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Head and Neck Anatomy: Part I – Bony Structures

Course Number: 591

Neck Bones

To complete this topic, we now have to discuss the bones of the neck. Most of these bones are vertebrae but the one that is not is both unique and important to the oral cavity.

Hyoid Bone

The hyoid bone is unlike any other bone in the human body as it has no articulation with another bone. It is a u-shaped bone that mirrors the mandibular body and is positioned deep to that larger bone. It functions as the attachment point for the muscles that control the tongue. The tongue, which is mainly a muscle covered with epithelium, is anchored mainly to the hyoid bone. Movement of the tongue in the superior/inferior and the anterior/posterior directions is related to the movement of the hyoid in those directions. The muscles attached to the hyoid are divided into the suprahyoid and infrahyoid groups depending on the placement of their origins. These muscles attached to the hyoid are all important to the proper movement of the tongue and epiglottis during swallowing and speaking.

Illustration showing the oblique anterolateral view of the hyoid bone

Figure 28.

Anatomically the main central part of the hyoid is known as the body (above) and projecting superiorly are two superiorly placed projections. The smaller more anterior one is known as the lesser cornu and the one at the posterior extent of the bone is the greater cornu. The cornu, like many structures, are also referred to by another name. In this case they are the greater and lesser horns of the hyoid.

The Cervical Vertebrae

The cervical vertebrae act to support the skull, allow for movement of the head on the neck and some movement of the neck itself, in addition to protecting the spinal cord. Humans have seven cervical vertebrae which is also true of virtually all mammal species, except the manatee and two species of sloths, which only have 6. We will discuss the first two vertebra in detail but the next five are very similar in appearance and will be lumped together under the heading of typical cervical vertebra. All cervical vertebrae have a large central foramen known as the vertebral foramen to allow passage of the spinal cord and two laterally known as the transverse foramen to allow passage of the vertebral blood vessels. The two vertebral arteries are especially important as at the base of the skull they merge to form the single basilar artery which supplies the brain stem and cerebellum with blood and then splits into the two posterior cerebral arteries that join with branches of the internal carotid artery to supply the cerebrum. In addition, between adjacent vertebrae there is a passageway to allow spinal nerves to pass from the spinal cord to the body.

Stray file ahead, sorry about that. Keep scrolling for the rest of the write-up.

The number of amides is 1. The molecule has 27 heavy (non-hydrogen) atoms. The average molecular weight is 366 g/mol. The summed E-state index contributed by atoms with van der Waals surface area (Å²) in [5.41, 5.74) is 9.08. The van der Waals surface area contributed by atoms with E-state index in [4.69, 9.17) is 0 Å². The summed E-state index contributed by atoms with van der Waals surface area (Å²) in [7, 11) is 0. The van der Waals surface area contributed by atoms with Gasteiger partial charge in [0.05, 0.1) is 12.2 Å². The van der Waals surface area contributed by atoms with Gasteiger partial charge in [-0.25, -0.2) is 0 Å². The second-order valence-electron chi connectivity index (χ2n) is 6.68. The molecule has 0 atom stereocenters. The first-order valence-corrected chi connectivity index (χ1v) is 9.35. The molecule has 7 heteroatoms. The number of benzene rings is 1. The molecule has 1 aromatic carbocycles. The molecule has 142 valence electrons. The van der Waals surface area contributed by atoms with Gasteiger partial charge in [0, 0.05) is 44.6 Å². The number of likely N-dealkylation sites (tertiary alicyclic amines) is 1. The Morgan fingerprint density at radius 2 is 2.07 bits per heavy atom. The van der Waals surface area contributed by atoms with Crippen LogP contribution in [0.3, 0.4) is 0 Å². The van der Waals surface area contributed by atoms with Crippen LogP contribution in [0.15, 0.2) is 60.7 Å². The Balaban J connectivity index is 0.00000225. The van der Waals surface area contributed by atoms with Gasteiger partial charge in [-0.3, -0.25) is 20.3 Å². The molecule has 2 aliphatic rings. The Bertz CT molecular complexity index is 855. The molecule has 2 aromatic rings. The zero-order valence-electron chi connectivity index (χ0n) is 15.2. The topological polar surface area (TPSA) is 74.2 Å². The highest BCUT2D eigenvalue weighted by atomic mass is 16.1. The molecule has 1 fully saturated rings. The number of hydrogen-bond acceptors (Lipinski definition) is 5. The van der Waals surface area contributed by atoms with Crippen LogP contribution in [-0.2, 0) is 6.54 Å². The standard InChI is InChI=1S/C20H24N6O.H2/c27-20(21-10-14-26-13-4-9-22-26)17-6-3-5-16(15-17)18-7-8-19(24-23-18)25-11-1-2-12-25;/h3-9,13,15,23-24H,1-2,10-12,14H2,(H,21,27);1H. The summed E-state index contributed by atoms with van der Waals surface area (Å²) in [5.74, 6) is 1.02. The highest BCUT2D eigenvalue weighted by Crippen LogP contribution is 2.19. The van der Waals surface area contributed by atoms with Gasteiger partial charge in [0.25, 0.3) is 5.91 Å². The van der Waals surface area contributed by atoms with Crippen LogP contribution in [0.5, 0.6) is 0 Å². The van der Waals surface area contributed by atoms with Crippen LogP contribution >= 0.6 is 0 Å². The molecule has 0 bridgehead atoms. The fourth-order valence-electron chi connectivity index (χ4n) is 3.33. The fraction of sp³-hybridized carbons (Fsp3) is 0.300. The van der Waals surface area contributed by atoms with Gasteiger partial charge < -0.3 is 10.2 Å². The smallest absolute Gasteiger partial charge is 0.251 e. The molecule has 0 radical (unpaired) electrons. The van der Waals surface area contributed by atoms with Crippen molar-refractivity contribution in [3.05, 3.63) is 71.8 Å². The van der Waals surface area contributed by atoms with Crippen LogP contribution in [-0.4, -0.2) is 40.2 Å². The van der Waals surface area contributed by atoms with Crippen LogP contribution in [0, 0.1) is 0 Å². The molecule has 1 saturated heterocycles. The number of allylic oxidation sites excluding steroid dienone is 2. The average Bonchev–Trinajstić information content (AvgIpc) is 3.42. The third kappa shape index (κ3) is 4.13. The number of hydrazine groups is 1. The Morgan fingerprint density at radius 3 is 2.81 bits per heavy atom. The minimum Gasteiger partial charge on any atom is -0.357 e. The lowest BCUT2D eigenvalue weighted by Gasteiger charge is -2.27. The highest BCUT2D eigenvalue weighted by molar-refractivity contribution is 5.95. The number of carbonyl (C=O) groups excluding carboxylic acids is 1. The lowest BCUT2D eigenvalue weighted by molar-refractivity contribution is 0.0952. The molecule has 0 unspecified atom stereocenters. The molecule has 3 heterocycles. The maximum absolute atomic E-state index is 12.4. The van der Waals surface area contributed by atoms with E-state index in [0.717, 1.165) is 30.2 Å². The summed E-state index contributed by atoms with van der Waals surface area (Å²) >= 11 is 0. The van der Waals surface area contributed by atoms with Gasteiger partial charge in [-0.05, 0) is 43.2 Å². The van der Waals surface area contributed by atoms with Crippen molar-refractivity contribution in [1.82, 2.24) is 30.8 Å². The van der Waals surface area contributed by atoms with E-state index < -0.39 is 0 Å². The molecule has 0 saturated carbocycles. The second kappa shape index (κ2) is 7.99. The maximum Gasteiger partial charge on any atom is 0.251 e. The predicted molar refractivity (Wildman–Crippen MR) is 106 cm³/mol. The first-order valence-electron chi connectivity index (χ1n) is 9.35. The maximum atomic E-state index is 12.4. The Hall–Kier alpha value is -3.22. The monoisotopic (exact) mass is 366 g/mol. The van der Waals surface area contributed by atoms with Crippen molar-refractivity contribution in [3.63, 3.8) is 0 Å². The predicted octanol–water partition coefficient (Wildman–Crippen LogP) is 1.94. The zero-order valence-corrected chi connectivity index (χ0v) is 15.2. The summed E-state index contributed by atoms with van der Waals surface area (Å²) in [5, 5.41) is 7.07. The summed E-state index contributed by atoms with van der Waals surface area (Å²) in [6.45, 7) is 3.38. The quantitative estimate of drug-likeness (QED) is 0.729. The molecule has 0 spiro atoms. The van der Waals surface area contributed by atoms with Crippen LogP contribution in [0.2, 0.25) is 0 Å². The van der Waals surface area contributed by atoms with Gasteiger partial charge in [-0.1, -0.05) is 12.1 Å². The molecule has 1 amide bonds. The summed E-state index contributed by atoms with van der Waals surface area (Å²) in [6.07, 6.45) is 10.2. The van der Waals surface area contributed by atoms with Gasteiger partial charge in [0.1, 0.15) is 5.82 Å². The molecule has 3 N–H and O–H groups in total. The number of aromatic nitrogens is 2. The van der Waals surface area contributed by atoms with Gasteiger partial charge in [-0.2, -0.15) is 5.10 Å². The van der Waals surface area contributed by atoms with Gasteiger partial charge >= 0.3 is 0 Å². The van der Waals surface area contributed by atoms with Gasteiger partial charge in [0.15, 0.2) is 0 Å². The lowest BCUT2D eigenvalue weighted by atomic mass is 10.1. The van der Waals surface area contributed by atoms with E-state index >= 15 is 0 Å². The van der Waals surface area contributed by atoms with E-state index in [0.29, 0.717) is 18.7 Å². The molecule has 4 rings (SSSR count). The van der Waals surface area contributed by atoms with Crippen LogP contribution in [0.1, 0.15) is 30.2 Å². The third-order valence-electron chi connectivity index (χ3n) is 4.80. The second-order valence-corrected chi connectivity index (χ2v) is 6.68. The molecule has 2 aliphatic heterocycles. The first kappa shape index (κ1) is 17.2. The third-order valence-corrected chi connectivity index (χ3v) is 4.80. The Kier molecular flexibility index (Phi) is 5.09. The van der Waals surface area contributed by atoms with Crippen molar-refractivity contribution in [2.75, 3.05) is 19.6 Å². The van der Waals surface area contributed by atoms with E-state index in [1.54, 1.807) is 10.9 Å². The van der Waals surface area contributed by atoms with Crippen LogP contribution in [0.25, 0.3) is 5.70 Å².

Illustration showing the oblique posterolateral view of the Atlas

Figure 29.

Atlas (C1)

The uppermost cervical vertebra atlas (C1) articulates with the occipital bone superiorly and the second cervical vertebra, the axis, inferiorly. The bone is unique among all vertebrae in that it is the only one without a body to support the weight placed on it. The body of a vertebra is located in the sagittal plane but is placed anteriorly in the bone. Rather than the centrally placed mass of bone it has two lateral support points that articulate with the occipital condyles. These lateral masses as they a called have a concave articular surface to accept the convex condyle. As condylar joints are biaxial the head is allowed to rotate in the superior/inferior direction which produces the yes movement and in the medial/lateral direction which results in tilting the head towards the shoulder. In addition to the atlas being unique by lacking a body it is also the only vertebra that lacks a spinous process. Furthermore, it has a unique articulation point with the second cervical vertebra, the axis. The articular surface for the dens faces the vertebral foramen and is bounded from it by ligaments which keep the axis in place. We will discuss this further in the following section.

Axis (C2)

The axis is a more conventional vertebra in that it has a body centered in the anterior part of the bone and a like other cervical vertebrae it has a bifid spinous process posteriorly. However, the body is only conventional on the inferior surface where it articulates with C3. The superior surface has a circular projection called the dens that articulates with the atlas. Held in place by ligaments this forms a type of joint known as a pivot joint which allows rotation in one axis. This translates to lateral and medial rotation of the head which is the rotational motion used to indicate no.

Illustration showing the oblique posterolateral view of the Axis

Figure 30.

Typical Cervical Vertebrae

While they become larger and the spinous processes become more longer as we proceed from C3-C7 all of these vertebrae have very similar features and can be considered together. They all have a body with the transverse foramina flanking them. Posterior to the foramina are articular surfaces or facets which are shaped to allow some flexibility in moving the vertebrae to change the curvature of the spine at that level. The articular surfaces are joined by the posterior arch composed of bony processes called the lamina which join at the location of the bifid spinous process though C7 does not bifurcate like C2-C6 as it is a transitional form having that attribute in common with the thoracic vertebra which have a more bulbous spinous process without a bifurcation.

Illustration showing the oblique posterolateral view of the typical cervical vertebrae

Figure 31.

Diagram Reference Guide